- IPA: /ˈmiːtə( ɻ )/
- Rhymes: -iːtə( r )
- ( always meter ) A device that measures things .
- A parking meter .
- ( 主にUS, elsewhere metre ) The base unit of length in the International System of Units ( SI ), equal to the distance light will travel in a vacuum in 1/299792458 second .
- ( music ) an increment of music; the overall rhythm; particularly, the number of beats in a measure .
- ( prosody ) The rhythm pattern in a poem .
- exposure meter
- heroic meter
- light meter
- meter the flow of water
- meter the mail
- Meter n. [From Mete to measure.]
1. One who, or that which, metes or measures. See Coal-meter.
2. An instrument for measuring, and usually for recording automatically, the quantity measured.
Dry meter, a gas meter having measuring chambers, with flexible walls, which expand and contract like bellows and measure the gas by filling and emptying. -- Wet meter, a gas meter in which the revolution of a chambered drum in water measures the gas passing through it.
- Meter, n. A line above or below a hanging net, to which the net is attached in order to strengthen it.
- Meter, Metre n. [OE. metre, F. mètre, L. metrum, fr. Gr. ; akin to Skr. mā to measure. See Mete to measure.]
1. Rhythmical arrangement of syllables or words into verses, stanzas, strophes, etc.; poetical measure, depending on number, quantity, and accent of syllables; rhythm; measure; verse; also, any specific rhythmical arrangements; as, “the Horatian meters; a dactylic meter.”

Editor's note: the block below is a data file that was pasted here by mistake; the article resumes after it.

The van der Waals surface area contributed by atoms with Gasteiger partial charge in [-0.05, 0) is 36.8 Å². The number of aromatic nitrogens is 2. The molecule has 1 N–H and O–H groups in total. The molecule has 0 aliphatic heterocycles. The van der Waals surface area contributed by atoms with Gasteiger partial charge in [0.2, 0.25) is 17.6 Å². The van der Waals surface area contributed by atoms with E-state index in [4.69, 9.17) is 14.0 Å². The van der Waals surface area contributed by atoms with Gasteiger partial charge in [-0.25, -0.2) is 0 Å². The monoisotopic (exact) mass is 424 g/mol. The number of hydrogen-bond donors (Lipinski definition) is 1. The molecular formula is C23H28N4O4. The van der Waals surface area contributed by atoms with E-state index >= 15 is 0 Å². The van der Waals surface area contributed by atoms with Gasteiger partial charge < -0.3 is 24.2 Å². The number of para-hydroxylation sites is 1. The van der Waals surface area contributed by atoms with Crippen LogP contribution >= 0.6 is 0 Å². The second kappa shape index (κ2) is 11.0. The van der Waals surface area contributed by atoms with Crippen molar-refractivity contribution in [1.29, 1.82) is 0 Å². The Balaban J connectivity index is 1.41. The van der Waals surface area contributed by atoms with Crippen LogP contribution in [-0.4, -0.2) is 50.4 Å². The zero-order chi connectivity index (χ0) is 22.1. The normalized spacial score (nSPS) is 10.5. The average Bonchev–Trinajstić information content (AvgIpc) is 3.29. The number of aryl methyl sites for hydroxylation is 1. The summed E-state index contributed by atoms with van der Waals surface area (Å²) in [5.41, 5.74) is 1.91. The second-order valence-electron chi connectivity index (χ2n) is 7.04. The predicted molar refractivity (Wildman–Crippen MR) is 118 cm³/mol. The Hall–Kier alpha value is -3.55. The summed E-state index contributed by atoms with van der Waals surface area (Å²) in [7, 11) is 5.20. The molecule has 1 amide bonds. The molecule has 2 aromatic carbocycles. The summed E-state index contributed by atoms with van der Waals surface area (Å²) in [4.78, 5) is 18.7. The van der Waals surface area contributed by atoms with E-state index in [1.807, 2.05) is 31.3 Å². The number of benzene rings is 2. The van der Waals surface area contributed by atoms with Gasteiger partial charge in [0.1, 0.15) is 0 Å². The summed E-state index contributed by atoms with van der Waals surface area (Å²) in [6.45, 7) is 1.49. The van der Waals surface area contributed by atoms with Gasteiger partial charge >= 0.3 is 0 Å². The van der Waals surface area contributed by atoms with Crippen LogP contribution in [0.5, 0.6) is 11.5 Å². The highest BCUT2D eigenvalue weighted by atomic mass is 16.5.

The only strict antithesis to prose is meter. Wordsworth.
2. A poem. [Obs.] Robynson ( More's Utopia ).
3. A measure of length, equal to 39.37 English inches, the standard of linear measure in the metric system of weights and measures. It was intended to be, and is very nearly, the ten millionth part of the distance from the equator to the north pole, as ascertained by actual measurement of an arc of a meridian. See Metric system, under Metric.
Common meter ( Hymnol. ), four iambic verses, or lines, making a stanza, the first and third having each four feet, and the second and fourth each three feet; -- usually indicated by the initials C. M. -- Long meter ( Hymnol. ), iambic verses or lines of four feet each, four verses usually making a stanza; -- commonly indicated by the initials L. M. -- Short meter ( Hymnol. ), iambic verses or lines, the first, second, and fourth having each three feet, and the third four feet. The stanza usually consists of four lines, but is sometimes doubled. Short meter is indicated by the initials S. M.
From French mètre, from Ancient Greek μέτρον ( metron, “measure” )
By Wiktionary ( 2012/06/29 00:29 UTC Version )
From Ancient Greek μέτρον ( metron, “measure” ) .
Words with the suffix -meter always has a primary stress on the antepenultimate syllable: barometer, speedometer, tachometer, etc. Words derived from meter with a prefix usually have a primary stress on the first syllable: centimeter, millimeter, etc .
Explanation of meter by Wordnet Dictionary
Definition of meter by GCIDE Dictionary